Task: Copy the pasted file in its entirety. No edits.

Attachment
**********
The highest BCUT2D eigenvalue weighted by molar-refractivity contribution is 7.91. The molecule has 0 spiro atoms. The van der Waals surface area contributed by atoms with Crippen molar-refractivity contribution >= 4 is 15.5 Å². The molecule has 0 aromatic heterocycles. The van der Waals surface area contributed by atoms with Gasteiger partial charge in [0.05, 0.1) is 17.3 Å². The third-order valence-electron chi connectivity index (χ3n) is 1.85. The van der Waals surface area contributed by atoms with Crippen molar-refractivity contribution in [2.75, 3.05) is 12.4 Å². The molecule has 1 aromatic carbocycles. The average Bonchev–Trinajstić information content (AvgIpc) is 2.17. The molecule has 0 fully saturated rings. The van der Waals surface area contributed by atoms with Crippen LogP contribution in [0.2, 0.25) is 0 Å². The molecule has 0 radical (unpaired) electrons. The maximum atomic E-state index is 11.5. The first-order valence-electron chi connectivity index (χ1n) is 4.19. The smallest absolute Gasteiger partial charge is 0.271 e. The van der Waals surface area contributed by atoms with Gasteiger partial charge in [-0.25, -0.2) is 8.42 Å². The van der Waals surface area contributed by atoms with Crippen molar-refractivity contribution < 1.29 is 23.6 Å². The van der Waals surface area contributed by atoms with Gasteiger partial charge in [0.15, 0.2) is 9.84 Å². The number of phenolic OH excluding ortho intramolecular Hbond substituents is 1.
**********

The highest BCUT2D eigenvalue weighted by molar-refractivity contribution is 7.91. The molecule has 0 spiro atoms. The van der Waals surface area contributed by atoms with Crippen molar-refractivity contribution >= 4 is 15.5 Å². The molecule has 0 aromatic heterocycles. The van der Waals surface area contributed by atoms with Gasteiger partial charge in [0.05, 0.1) is 17.3 Å². The third-order valence-electron chi connectivity index (χ3n) is 1.85. The van der Waals surface area contributed by atoms with Crippen molar-refractivity contribution in [2.75, 3.05) is 12.4 Å². The molecule has 1 aromatic carbocycles. The average Bonchev–Trinajstić information content (AvgIpc) is 2.17. The molecule has 0 fully saturated rings. The van der Waals surface area contributed by atoms with Crippen LogP contribution in [0.2, 0.25) is 0 Å². The molecule has 0 radical (unpaired) electrons. The maximum atomic E-state index is 11.5. The first-order valence-electron chi connectivity index (χ1n) is 4.19. The smallest absolute Gasteiger partial charge is 0.271 e. The van der Waals surface area contributed by atoms with Gasteiger partial charge in [-0.25, -0.2) is 8.42 Å². The van der Waals surface area contributed by atoms with Crippen molar-refractivity contribution < 1.29 is 23.6 Å². The van der Waals surface area contributed by atoms with Gasteiger partial charge in [0.15, 0.2) is 9.84 Å². The number of phenolic OH excluding ortho intramolecular Hbond substituents is 1.